• Criticizing themselves more harshly
  • Refusing to yield to their emotions

But there’s one example that’s more important than any other:

Winning poker players insist on always having an edge.

The author does question the compulsive need to win and suggests that some balance is probably better for your mental health. But from the direct perspective of what’s going to be more likely to cause you to win, any attitude or mistake that isn’t optimal subtracts from your chances of being a winning player.

Would you describe yourself as having an “intense” desire to win?

Would you describe yourself as having “extreme” self-control?

If the answer to either of those questions is no, you’re more likely to be one of the 90% of poker players who lose.

He points out that this intense desire to win is a type of competitiveness, and for most poker players, it’s separate from the idea of what that money can buy. Poker is also, by its nature, a game for predators. And in nature, predators prey on the weak. That’s the way of the world, and it’s the way of poker.

Most of the money you win in poker doesn’t come from outsmarting the good players. It comes from taking advantage of the mistakes of the bad players.

Single-mindedness is the order of the day. You have one goal—win money. Other goals at the poker table distract from that, but for a lot of people, it’s a big part of the game. You might feel guilty lying about your hand, or you might enjoy criticizing bad player, and you might want to take it easy on your friends at the table.

But it’s not just about wanting to give up these other motivations. It’s also about being able to give up these other motivations. That’s where the extreme self-discipline comes in.

Disciplined players fold hands even when they want to play them. They attack players they like even though they might feel guilty about it. They never criticize weak players, even though the short-term reward for that is to feel better.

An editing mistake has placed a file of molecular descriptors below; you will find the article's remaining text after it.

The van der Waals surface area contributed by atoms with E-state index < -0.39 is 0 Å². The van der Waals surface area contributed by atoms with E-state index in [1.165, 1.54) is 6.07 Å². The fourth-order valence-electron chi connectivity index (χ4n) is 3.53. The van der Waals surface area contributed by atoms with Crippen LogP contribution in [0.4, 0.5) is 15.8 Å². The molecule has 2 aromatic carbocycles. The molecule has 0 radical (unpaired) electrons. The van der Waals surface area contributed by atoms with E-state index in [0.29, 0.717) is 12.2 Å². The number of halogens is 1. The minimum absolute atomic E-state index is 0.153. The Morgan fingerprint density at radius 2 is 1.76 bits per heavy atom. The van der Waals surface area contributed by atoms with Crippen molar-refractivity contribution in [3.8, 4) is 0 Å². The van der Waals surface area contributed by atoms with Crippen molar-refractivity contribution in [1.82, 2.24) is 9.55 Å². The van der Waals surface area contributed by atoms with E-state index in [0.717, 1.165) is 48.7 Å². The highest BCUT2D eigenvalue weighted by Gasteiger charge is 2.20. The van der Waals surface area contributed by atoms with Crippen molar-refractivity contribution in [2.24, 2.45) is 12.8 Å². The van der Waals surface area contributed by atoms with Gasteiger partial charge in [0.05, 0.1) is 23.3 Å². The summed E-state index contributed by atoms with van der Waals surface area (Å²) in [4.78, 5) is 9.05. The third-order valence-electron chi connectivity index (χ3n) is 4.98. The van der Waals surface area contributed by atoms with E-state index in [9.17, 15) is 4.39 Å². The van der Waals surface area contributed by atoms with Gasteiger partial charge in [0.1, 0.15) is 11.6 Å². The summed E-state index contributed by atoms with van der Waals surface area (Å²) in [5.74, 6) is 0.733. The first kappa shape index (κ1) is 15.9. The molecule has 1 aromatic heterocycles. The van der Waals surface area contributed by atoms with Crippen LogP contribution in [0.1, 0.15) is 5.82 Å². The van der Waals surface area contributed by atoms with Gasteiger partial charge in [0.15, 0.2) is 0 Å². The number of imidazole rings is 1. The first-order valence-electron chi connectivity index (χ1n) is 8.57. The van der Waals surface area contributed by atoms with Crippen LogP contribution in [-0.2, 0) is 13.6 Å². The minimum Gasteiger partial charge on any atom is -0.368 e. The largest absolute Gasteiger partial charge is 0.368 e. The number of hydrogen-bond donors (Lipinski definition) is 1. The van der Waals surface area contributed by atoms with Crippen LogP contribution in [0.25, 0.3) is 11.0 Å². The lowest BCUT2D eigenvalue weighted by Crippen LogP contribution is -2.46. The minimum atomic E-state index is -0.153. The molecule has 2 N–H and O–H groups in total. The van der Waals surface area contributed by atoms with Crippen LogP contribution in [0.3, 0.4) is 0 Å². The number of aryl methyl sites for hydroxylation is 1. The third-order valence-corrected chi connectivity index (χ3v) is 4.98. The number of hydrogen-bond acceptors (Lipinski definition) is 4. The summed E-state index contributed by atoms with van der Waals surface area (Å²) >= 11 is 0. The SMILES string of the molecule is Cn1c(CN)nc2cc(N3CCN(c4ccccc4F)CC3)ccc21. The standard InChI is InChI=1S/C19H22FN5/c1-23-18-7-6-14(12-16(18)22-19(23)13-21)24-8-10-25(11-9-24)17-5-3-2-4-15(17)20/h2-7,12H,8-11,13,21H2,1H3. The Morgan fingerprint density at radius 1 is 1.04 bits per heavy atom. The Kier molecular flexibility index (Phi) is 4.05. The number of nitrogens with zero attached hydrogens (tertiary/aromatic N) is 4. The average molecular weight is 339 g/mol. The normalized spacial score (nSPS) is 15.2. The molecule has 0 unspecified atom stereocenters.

A lot of these behaviors are unpleasant for a lot of poker players. If you have self-discipline, you’re willing to live with that unpleasantness and grow numb to it.

Of course, this is just a tiny sample of the kind of thinking this book offers, but it’s central to the book’s themes.

About Alan Schoonmaker

He’s one of my favorite poker writers, so it would be a shame to not include some additional information about Alan Schoonmaker here.

Besides Poker Winners Are Different, Schoonmake is also the author of:

  • The Psychology of Poker
  • Your Worst Poker Enemy
  • Your Best Poker Friend
  • The Poker Party Is Over: What Will You Do Now?
  • How to Beat Small Poker Games

Schoonmaker has a Ph. D. in industrial psychology from the University of California. He’s taught college, managed companies, and done consulting for huge corporations all over the world. Some of his consulting clients have include Chase Manhattan and General Motors.

He has written and developed intellectual property related to sales as well as poker.

You’ll be more likely to find him at the low stakes tables in a cardroom, as he’s stated a preference for relaxing and people-watching. The players at the lower stakes table make for more interesting observing.


Unless you just have a terrible understanding of the game, the biggest difference between you and winning poker players boils down to self-discipline. It’s important to stick with profitable plays, regardless of how “good” or “bad” it feels to make those plays.

Poker Winners Are Different is possibly the best book on the psychology of winning poker on the market. If you can’t improve your game by reading this book, it probably has more to do with a lack of willingness on your part than any flaws on the part of the book or its author. Denial is a powerful thing, psychologically. (Believe me, I’m writing from experience.)